Paul Sullivan’s take on Corn Stalk Management and Tillage

Paul Sullivan, is a Certified Crop Advisor with Sullivan Agro in the Ottawa Valley and here is his take on managing corn stalks going to soybeans; 1) The wrong fall tillage tool in wet soil conditions creates high density layers (compaction) 2) Paul likes to wait until spring for stalks to be dry, then to work them with some type of true vertical tillage tool (slice and dice) or rolling disc (concave style). Soil conditions need to be fit. He would rather do nothing than use a tandem disc, which brings up root-balls. 3) If no-tilling, consider using a Cleansweep style row-cleaner, to both warm the ground up, and to ensure seed to soil contact. 4) Concerned you are working your soils too wet, or with the wrong tool? Paul recommends digging up plants and assessing the roots. Twisting or crooking of the soybean root system will indicate a change in soil bulk density. 5) In Paul’s experience, soybeans respond very little to tillage, thus most of what we are trying to do is manage the residue. Soybeans do respond to early planting though, so what do you have to do on your farm to plant earlier in corn stalk residue?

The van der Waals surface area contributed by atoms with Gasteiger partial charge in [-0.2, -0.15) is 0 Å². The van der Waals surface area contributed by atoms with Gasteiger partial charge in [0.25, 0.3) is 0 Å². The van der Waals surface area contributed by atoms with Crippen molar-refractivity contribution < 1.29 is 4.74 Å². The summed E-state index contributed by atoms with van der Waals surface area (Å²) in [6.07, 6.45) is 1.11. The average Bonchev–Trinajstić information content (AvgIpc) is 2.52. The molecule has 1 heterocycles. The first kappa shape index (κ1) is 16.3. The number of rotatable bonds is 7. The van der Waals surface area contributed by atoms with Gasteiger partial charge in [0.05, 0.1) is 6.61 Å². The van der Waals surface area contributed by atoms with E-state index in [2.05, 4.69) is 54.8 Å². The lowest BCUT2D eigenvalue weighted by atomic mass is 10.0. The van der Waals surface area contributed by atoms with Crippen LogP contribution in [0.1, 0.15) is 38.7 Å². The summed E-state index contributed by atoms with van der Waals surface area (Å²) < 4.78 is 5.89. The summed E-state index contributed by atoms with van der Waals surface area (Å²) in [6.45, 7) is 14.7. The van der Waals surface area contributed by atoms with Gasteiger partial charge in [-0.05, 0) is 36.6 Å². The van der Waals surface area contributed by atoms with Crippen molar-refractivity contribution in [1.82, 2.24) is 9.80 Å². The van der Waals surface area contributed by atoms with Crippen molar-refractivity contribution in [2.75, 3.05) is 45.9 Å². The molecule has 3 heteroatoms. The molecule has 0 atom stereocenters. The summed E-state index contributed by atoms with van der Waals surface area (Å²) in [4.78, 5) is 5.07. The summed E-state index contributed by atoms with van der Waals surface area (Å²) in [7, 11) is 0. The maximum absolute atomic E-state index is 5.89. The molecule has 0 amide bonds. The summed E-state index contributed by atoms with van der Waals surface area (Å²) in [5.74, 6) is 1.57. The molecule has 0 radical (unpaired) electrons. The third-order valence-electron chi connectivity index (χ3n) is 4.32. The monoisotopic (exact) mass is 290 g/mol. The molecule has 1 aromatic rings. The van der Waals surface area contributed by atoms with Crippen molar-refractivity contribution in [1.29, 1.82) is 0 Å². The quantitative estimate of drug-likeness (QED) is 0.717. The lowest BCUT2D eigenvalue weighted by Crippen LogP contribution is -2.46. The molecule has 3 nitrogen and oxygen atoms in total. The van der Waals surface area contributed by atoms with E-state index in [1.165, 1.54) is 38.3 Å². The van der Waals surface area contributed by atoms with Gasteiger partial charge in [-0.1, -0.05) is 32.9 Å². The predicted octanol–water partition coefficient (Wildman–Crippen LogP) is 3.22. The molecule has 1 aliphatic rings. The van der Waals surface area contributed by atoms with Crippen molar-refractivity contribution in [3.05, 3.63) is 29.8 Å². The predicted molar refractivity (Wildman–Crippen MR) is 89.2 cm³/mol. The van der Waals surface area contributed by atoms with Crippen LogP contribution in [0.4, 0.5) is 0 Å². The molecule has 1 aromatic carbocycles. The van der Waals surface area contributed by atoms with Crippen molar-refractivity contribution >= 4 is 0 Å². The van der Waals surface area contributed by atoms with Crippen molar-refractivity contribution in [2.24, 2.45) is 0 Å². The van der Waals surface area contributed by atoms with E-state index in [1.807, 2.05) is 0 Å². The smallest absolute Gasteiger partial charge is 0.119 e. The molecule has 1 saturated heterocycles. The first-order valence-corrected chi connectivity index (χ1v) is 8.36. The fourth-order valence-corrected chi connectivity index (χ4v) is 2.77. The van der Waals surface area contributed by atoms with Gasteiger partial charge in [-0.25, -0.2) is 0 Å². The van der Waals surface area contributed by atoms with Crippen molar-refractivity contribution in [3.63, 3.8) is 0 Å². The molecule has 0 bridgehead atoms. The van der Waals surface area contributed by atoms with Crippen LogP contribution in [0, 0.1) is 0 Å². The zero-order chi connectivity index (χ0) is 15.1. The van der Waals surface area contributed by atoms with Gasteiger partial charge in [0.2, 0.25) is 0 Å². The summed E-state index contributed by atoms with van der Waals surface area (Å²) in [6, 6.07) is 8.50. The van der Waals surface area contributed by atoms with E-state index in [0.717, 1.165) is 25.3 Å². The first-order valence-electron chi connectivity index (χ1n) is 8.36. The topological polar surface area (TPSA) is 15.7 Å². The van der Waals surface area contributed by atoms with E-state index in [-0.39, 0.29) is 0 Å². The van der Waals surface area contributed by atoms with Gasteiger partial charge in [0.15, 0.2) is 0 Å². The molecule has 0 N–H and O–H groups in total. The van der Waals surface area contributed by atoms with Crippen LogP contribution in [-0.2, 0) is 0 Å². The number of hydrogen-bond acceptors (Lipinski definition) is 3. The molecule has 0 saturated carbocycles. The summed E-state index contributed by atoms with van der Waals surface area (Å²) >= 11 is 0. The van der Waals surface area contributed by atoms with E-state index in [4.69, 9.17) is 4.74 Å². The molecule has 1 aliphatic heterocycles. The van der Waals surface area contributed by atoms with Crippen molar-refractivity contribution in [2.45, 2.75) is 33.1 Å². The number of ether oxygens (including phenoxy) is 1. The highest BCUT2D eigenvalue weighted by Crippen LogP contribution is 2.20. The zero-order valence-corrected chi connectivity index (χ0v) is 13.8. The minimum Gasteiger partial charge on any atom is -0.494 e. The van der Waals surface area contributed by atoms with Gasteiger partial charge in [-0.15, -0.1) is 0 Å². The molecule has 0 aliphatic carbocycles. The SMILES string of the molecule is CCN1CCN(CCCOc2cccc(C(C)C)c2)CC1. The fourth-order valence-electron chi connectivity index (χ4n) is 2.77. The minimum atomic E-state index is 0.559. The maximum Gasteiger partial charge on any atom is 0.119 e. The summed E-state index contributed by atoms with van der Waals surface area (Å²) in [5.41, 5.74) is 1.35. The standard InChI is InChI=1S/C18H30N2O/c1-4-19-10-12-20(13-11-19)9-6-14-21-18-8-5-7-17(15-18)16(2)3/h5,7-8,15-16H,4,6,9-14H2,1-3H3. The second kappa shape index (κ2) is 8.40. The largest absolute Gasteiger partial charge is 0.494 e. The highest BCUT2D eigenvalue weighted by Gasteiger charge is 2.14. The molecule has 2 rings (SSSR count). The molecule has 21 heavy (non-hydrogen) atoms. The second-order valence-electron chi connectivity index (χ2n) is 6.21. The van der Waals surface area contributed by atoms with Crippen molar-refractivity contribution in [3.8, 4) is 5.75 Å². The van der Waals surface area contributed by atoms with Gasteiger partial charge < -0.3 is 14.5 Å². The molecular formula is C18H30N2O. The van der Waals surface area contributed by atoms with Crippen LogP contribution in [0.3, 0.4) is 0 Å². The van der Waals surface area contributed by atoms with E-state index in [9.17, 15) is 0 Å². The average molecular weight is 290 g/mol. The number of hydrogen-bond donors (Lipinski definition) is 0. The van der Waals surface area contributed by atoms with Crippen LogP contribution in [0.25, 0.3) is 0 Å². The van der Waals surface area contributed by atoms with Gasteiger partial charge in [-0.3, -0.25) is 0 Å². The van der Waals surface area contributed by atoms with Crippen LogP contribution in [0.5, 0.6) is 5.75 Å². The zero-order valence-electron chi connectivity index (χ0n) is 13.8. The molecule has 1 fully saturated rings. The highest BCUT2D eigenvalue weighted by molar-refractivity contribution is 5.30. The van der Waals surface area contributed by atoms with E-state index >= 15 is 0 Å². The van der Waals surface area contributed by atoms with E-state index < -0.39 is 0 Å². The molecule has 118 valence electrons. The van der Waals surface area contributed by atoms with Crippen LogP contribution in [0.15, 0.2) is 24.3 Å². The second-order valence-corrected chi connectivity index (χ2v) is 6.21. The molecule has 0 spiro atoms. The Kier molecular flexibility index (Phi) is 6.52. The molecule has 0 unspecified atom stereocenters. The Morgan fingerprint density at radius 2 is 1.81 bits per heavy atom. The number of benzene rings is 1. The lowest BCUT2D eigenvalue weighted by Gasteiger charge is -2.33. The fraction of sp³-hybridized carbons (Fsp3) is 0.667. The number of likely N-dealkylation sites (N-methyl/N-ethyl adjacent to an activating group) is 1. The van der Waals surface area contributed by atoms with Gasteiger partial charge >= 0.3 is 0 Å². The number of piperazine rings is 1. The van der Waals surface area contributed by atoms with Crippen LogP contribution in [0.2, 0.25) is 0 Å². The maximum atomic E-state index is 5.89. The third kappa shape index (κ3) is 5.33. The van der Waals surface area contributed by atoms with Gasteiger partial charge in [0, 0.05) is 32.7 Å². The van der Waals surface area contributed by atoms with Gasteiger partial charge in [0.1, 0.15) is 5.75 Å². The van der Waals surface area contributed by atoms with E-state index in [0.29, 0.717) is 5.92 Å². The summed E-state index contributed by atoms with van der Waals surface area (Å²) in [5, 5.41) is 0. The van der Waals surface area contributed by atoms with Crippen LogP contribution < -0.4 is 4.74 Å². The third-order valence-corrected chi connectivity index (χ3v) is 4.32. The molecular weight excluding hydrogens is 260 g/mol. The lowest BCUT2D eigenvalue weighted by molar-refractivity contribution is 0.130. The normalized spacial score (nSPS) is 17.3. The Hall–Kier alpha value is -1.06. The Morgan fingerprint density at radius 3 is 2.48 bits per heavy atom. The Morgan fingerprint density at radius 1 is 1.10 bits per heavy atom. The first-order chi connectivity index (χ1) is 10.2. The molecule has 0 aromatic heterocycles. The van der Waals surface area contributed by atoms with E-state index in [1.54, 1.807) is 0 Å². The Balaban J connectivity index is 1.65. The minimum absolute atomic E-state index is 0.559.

Concave style disk doing spring tillage on corn stalks.

Negotiating with the Property Owner

Some are more sensitive to the crop producer’s plight than others. Or as one grower said, “Landlords have different tolerances.” There are many stories about growers paying high rents, but few about growers paying low rents, because none of these growers want their competition to know about low rents. We would probably be better if all rents were on a share basis. Some guidelines are for corn, a 25-30% share (dicker on drying charges), beans 40% share and wheat 35-40%. . You may be able to negotiate other things that will affect rent such as snow plowing, or being on call for personal emergencies. And then there is the ability to sell you as the best person to look after the property owner’s land. Be sure to tell your landlord about all the good soil management practices you are carrying on. Tell them the fertility you have applied and hopefully you can show soil test levels before you started and what they are now. Talk about weed management to reduce risk of resistant weeds. Better still make a list and hand it to your landlord. And don’t take relatives for granted, treat them the same as non-relatives.

Putting Grasses into Harvextra (Roundup Ready) Alfalfa